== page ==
Why Your Data Analytics Department Needs to be Agile
Most data analytics teams are pretty chaotic. You have request coming in from business units and they’re 70-80 percent ad hoc. Everyone needs their data yesterday and the mountain of request keeps piling up. You can’t see past next week, and the thought of planning for next quarter seems like a daunting task to complete. Between the hours spent on requirements documents, code reviews and the business not understanding what they truly want, your time to finish a request is weeks and sometimes months.
Because of the laundry list of issues we were encountering, it was an easy decision to move my team to a more agile approach.
At a very base level, you don’t have to work in chaos. There’s a better way
So what did I do?
I took the framework of traditional agile methodology within the SDLC realm and applied to our team and adopted the principles of the continuous cycle of Building, Measuring, and Learning. Having this structure in place allowed us to take back the power and ownership of what we were working on within a given time period. We set the expectation and developed an operational approach to deliver a set number of predetermined projects within a two-week sprint. One of the most critical components with this change was communicating with our stakeholders. This wasn’tasking for permission but a declaration that things are changing and you can get onboard with us or get left behind. Now…of course I was much more cordial, but you get the idea. I got rid of code reviews and requirements documentation. We were no longer interested in the data you needed. We wanted to understand the problem you’re looking to solve. This paradigm shift allowed for our analyst to truly be analyst and not just SQL coding robots. We also put the ownership of feedback and validation on the business unit. They were responsible for getting us feedback in a timely manner. If they opted to drag their feet on getting back to us, that project would be moved to the back of the line in terms of importance because if it’s not a priority for you it’s definitely not a priority for us.
The execution of a sprint
After communicating to my team and various departments for about two months, we started our two-week sprint. The projects were assigned based on a Project Prioritization Matrix within the Six Sigma framework. It’s basically a weighted scoring methodology to allow those projects deemed most critical to the enterprise to be focused in the order of most impactful. Additionally, we held a pre-sprint call to ask questions and get clarification on projects. The expectation for the team was to work on their sprint items from inception to completion within that two week time period. We met daily during the sprint to address any roadblocks they were encountering and also as a means to collaborate on SQL logic, dashboard development or anything else were knowledge could be shared to overcome hurdles. After the sprint was over we held a Review & Retrospective with all stakeholders. It was basically a show-n-tell and allowed the analyst to showcase what they’ve created and get feedback. This meeting is an extremely critical aspect of the sprint process. For a new department like ours, it shows them the things we’re capable of and the breath of our technical knowledge and how they can leverage our expertise to their benefit. We received rave reviews from many of our stakeholders on both the quality and speed of our deliverables.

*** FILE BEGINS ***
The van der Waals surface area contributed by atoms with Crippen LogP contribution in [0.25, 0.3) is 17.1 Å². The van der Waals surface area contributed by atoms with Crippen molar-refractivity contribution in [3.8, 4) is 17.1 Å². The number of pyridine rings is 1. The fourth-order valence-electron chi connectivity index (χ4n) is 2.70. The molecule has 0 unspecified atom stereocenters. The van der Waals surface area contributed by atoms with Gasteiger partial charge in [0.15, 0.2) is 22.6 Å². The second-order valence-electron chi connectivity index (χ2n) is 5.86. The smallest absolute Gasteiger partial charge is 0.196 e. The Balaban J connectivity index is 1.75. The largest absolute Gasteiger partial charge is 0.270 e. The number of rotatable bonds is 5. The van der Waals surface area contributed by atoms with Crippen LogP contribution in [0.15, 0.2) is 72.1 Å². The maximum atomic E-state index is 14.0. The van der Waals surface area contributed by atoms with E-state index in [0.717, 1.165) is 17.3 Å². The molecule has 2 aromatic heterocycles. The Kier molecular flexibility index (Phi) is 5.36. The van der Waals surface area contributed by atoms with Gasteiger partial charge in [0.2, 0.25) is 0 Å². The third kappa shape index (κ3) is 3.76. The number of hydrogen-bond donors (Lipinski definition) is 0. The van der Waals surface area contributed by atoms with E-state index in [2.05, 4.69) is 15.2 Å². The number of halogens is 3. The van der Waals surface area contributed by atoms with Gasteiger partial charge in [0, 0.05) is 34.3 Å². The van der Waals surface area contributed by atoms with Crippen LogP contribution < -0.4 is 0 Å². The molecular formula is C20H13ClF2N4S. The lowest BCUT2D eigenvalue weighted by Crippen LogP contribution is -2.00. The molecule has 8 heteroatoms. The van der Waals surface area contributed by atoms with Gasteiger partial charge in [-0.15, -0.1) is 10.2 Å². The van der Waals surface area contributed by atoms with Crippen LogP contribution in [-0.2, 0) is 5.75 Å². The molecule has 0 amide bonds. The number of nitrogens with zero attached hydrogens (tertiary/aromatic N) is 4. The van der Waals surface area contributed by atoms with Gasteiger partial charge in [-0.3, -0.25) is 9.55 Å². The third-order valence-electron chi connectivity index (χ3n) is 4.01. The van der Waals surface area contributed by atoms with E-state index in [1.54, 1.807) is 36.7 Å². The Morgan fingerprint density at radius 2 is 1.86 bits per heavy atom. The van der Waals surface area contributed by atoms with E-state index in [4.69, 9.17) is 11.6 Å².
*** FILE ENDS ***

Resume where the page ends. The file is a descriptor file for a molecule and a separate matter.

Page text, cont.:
What did I learn?
1. Empower your team. Allow your team the freedom to utilize their knowledge of the business and the objective that was trying to be achieved to come up with a solution without the restrictions of useless documentation.
2. As a VP or an executive, your value is the planning and the preparation. You should be planning months ahead, managing the backlog of request and ensuring the balance and focus of the projects are aligned with the enterprise goals of the institution. Let your managers execute by putting them in a position to be successful.
3. Make sure you have excellent managers.
4. Moving to an agile framework has allowed us to get proactive vs reactive. We now spend a good amount of time on projects dealing with Machine Learning and building Predictive Models that will have extreme benefit across the institution.
5. We are more productive, more flexible and deliberate in our approach. We deliver reporting more strategically because of our ability to combine a long term strategic vision with the current needs of the departments. This reduces redundant work and allows the vision of the enterprise to remain paramount, while supplying the data needs of the institution.
At a very base level, you don’t have to work in chaos. There’s a better way.